The first version of SQL was developed at IBM by Donald D. Chamberlin and Raymond F. Boyce in the early 1970s. This version, initially called SEQUEL, was designed to manipulate and retrieve data stored in IBM's original relational database product, System R. The SQL language was later formally standardized by the American National Standards Institute in 1986. Subsequent versions of the SQL standard have been released as International Organization for Standardization (ISO) standards... more

The MySQL® database has become the world's most popular open source database because of its consistent fast performance, high reliability and ease of use. It's used in more than 11 million installations ranging from large corporations to specialized embedded applications... more

Structured Query Language (SQL)

Definition: SQL is a powerful yet easy to learn computer language. It provides a standardised toolkit through which database designers, managers, administrators and users can efficiently manage data in Relational Database Management Systems.


Structured Query Language

An SQL 'query' (a command or series of related commands) is passed to the database engine which processes the instructions it contains. Any results are then returned the querier. An SQL query may be as simple as retrieving one record from the database, or as complex as multi-step filtering of data based on multi-level criteria. Efficient use of SQL can help to save bandwidth, time and processor usage in complex situations.

What is it? SQL is, at its heart, a programming language. An SQL 'query' manifests itself as a series of commands or statements; queries can include arithmetic calculations and can use query elements or procedures stored in the system. SQL databases are designed from the start using SQL queries – these designs (or 'schema') can be very complicated, and the proper design of complex examples is a specialist area in itself.

The SQL language is used to ask the database questions about the data stored inside: “what is the value of the element stored in this index?”, or “what is the relationship between these sets of data?”. Manipulative commands, such as “Please insert this data” or “please update this record as follows” are also issued using SQL queries (properly the commands which actually alter the stored data are referred to as the Data Manipulation Language (DML)). A Data Definition Language (DDL) allows SQL queries to create and administer the data structures, the 'tables' of data, that constitute the database. The actual syntax used is a little more strict and regimented than these natural language phrases suggest, but in effect this is the type of communication that will take place between a relational database and the person or device querying it using SQL.

SQL is standardised by ANSI (American National Standards Institute), but many dialects exist and while the principles remain largely the same between different implementations, some of the detail does differ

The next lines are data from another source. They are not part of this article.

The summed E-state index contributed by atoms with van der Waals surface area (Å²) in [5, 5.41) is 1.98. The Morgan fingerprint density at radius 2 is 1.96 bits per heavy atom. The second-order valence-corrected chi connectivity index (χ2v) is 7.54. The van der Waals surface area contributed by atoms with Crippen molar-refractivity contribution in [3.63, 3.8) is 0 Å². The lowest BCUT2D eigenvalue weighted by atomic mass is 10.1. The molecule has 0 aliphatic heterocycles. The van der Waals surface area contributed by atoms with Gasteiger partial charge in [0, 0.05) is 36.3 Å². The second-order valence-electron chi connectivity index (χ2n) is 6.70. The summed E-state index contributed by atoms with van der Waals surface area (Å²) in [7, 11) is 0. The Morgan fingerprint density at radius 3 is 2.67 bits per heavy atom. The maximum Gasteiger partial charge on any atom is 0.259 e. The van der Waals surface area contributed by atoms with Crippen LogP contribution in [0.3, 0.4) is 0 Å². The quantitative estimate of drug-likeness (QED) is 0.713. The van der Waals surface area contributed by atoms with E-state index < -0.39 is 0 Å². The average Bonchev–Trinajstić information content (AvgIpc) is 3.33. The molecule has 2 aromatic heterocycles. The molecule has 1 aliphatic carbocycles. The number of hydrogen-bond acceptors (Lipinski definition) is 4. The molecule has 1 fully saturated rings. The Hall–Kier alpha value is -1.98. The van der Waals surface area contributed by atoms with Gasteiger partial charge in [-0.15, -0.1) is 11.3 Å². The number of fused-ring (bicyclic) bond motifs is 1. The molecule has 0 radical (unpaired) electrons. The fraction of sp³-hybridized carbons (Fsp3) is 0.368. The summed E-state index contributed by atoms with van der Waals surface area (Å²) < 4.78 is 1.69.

There are many differing ways in which databases can be created and used, and SQL is just one way of them. Its standardisation, though, as well as the omnipresence it enjoys throughout the computing industry means that it is the natural choice for most users and applications. Popular dialects of SQL are used in, amongst others, Microsoft applications (Microsoft Access), the widely used Oracle database system, and MySQL (a very widely adopted free implementation). For SQL queries to be used on a database, it must be formatted to be compatible, and this must be done from inception. Retrospectively changing a data storage engine to be compatible is simply not practical.

Database servers are commonly used with web applications, large-scale database-driven websites, web applications, large intranets and many other examples of enterprise-level 'distributed computing'. Widespread take-up is assisted and encouraged by the compatibility of many existing programming languages with different SQL implementations.

How Can It Help Businesses?

A properly designed and maintained database is essential for the use or manipulation any non-trivial data collection. Whether the database manifests itself as an alphanumerically ordered filing cabinet, a spreadsheet, or a fully fledged relational SQL database on a dedicated server, the information needs to be ordered in a sensible manner.

Depending on the implementation used, SQL offers excellent protection to data. Integrity of data can be maintained, duplicates easily identified and removed, and simultaneous access and updates to the same record can be safely administered and recovered from, where necessary. The speed at which the implementation will run depends on the way in which the SQL database is set up from the outset and upon the efficiency of the SQL statements used, but in all cases it is likely to improve upon manual and custom-made solutions such as spreadsheets (and the filing cabinets discussed earlier).

SQL is so frequently used in the industry that it represents a natural choice for many organisations: it may be possible to integrate much of an company's existing software applications with an SQL implementation, and clearly this is of great financial benefit. Coupling this with the large number of freely available resources and help materials, tools, and the shallow learning curve required in the initial learning steps, means that SQL often represents and natural choice.